Business Overview

This 15-year established and highly profitable Indianapolis, home-based, business is for sale. We restore peace of mind for homeowners from all over the Indianapolis area, from Zionsville to McCordsville, and everywhere in between. The sale price includes extensive equipment and business software assets. The seasoned employees are eager to stay on with the new owners. Our team of professional designers and installers create space solutions that fit any lifestyle and budget. Our customers are always able to see the full finished designs before installation thanks to our proprietary 3D design software. As a result, closing sales rates are extremely high. The business focuses on helping home and business owners become more organized by designing and installing custom storage solutions in closets, garages, pantries, home offices, laundry rooms and commercial locations. With low overhead, high margins, no inventory, and a large protected territorial footprint this business is great for a new owner who wants high and immediate cash flow, few employees to manage and a huge upside to future growth. Full training and ongoing corporate support will be included.
Contact Michael for detailed information about this business at 925-255-5588.

Financial

  • Asking Price: $825,000
  • Cash Flow: $260,000
  • Gross Revenue: $1,470,000
  • EBITDA: N/A
  • FF&E: N/A
  • Inventory: N/A
  • Inventory Included: N/A
  • Established: 2006

Detailed Information

  • Property Owned or Leased:N/A
  • Property Included:N/A
  • Building Square Footage:N/A
  • Lot Size:N/A
  • Total Number of Employees:7
  • Furniture, Fixtures and Equipment:N/A
About The Facility:

Contact for detailed information about this business.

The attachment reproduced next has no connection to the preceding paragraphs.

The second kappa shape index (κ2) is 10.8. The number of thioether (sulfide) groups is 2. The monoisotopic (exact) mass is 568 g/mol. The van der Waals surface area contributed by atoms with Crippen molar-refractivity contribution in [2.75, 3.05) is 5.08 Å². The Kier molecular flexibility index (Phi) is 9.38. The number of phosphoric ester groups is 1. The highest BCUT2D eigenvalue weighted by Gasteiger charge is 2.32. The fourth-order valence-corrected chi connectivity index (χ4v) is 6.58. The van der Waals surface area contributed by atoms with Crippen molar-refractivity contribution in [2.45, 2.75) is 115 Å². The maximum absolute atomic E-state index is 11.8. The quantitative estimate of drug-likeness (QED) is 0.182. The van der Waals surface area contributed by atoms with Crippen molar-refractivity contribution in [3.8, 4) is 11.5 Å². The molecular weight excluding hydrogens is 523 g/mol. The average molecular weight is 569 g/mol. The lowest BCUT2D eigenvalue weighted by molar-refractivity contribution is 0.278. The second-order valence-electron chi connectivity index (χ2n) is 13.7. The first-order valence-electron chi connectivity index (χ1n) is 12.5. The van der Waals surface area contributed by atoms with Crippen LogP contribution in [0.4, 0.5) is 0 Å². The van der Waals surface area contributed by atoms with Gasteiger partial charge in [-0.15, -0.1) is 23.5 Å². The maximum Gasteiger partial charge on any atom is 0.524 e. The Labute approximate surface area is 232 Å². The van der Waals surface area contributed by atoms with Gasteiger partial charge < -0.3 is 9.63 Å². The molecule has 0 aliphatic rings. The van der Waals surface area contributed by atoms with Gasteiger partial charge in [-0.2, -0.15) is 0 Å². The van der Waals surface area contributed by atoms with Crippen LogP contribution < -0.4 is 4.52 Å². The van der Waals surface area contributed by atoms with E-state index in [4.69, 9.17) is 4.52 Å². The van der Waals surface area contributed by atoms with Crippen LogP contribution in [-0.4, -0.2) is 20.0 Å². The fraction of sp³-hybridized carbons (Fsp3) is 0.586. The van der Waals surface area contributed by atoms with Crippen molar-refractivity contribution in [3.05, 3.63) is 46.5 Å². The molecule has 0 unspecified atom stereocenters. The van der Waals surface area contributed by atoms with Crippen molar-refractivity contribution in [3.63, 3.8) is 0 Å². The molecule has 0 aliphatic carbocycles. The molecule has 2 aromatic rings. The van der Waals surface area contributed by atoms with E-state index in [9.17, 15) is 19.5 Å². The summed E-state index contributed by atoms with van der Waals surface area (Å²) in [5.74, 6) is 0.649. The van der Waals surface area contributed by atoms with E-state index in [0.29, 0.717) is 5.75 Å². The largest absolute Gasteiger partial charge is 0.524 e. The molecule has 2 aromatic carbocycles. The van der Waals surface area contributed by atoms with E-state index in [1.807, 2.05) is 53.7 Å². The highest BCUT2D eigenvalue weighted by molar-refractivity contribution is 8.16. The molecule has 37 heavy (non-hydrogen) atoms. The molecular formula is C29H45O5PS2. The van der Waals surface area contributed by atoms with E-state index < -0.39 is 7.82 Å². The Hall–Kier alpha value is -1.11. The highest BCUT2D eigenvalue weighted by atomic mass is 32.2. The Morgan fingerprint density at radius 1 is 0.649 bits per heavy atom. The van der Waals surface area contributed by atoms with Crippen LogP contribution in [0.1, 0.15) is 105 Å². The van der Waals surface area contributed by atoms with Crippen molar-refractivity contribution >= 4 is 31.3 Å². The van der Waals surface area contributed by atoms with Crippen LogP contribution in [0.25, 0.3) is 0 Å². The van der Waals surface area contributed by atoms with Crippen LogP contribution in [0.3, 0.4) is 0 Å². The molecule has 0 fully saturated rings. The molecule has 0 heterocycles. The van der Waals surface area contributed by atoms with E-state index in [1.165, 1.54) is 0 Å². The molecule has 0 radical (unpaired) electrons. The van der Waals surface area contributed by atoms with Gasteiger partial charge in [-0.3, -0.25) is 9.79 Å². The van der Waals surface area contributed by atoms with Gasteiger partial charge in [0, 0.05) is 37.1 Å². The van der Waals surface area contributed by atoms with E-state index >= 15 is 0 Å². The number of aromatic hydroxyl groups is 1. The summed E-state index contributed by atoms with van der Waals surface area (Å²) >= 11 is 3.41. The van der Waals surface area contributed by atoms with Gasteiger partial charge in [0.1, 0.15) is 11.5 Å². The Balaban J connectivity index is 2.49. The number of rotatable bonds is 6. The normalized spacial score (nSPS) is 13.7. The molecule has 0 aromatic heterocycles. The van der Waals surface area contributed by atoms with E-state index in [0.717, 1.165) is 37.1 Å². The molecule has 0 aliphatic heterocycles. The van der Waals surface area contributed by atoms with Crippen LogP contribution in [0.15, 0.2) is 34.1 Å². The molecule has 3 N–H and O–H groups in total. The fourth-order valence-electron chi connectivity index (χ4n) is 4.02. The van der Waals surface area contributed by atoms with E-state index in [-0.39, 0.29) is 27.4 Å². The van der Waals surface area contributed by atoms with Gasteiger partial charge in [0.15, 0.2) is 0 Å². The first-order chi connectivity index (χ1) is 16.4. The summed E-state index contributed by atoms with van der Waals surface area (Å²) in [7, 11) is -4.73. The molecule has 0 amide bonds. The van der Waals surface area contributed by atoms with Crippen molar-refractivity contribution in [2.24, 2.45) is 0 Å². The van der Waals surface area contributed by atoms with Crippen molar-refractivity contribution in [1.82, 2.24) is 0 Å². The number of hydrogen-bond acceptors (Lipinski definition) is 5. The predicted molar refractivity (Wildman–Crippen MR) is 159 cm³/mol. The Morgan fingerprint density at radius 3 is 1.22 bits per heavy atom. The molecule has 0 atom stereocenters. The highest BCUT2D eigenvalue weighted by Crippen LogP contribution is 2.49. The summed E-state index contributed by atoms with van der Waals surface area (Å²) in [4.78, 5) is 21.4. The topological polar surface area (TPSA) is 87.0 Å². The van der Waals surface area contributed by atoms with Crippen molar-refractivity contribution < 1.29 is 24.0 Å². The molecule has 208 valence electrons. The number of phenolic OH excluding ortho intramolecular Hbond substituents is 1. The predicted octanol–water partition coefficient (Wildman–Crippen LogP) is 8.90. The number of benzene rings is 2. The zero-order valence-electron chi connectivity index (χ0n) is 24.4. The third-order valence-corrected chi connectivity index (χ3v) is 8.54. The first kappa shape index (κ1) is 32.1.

Is Support & Training Included:

Full training and support will be included.

Purpose For Selling:

Contact for this information.

Pros and Cons:

Highly respected name in the industry.

Opportunities and Growth:

Continual demand allows for long-term growth of this business.

Additional Info

The company was started in 2006, making the business 16 years old.

Why is the Current Owner Selling The Business?

There are all sorts of reasons people decide to sell operating businesses. However, the true reason and the one they tell you might be 2 entirely different things. As an example, they might state "I have a lot of other obligations" or "I am retiring". For lots of sellers, these reasons are valid. But, for some, these might just be reasons to try to conceal the reality of altering demographics, increased competition, recent decrease in profits, or a range of other reasons. This is why it is very essential that you not depend absolutely on a seller's word, but rather, make use of the vendor's response combined with your general due diligence. This will repaint a much more sensible picture of the business's current circumstance.

Existing Debts and Future Obligations

If the current business is in debt, which many companies are, then you will need to consider this when valuating/preparing your offer. Many operating businesses finance loans so as to cover items such as stock, payroll, accounts payable, so on and so forth. Keep in mind that sometimes this can mean that revenue margins are too tight. Numerous companies fall under a revolving door of taking on debt as a way to pay back various other loans. In addition to debts, there may likewise be future commitments to think about. There might be an outstanding lease on equipment or the structure where the business resides. The business may have existing contracts with vendors that should be met or might lead to fines if terminated early.

Understanding the Customer Base, Competition and Area Demographics

Exactly how do operating businesses in the area draw in new clients? Most times, businesses have repeat customers, which develop the core of their daily revenues. Certain factors such as brand-new competition sprouting up around the area, road building, and also staff turn over can affect repeat consumers as well as negatively affect future revenues. One vital thing to consider is the location of the business. Is it in a very trafficked shopping center, or is it concealed from the highway? Clearly, the more individuals that see the business on a regular basis, the higher the chance to build a returning customer base. A final thought is the general area demographics. Is the business placed in a densely inhabited city, or is it situated on the outside border of town? Just how might the neighborhood mean home earnings impact future revenue potential?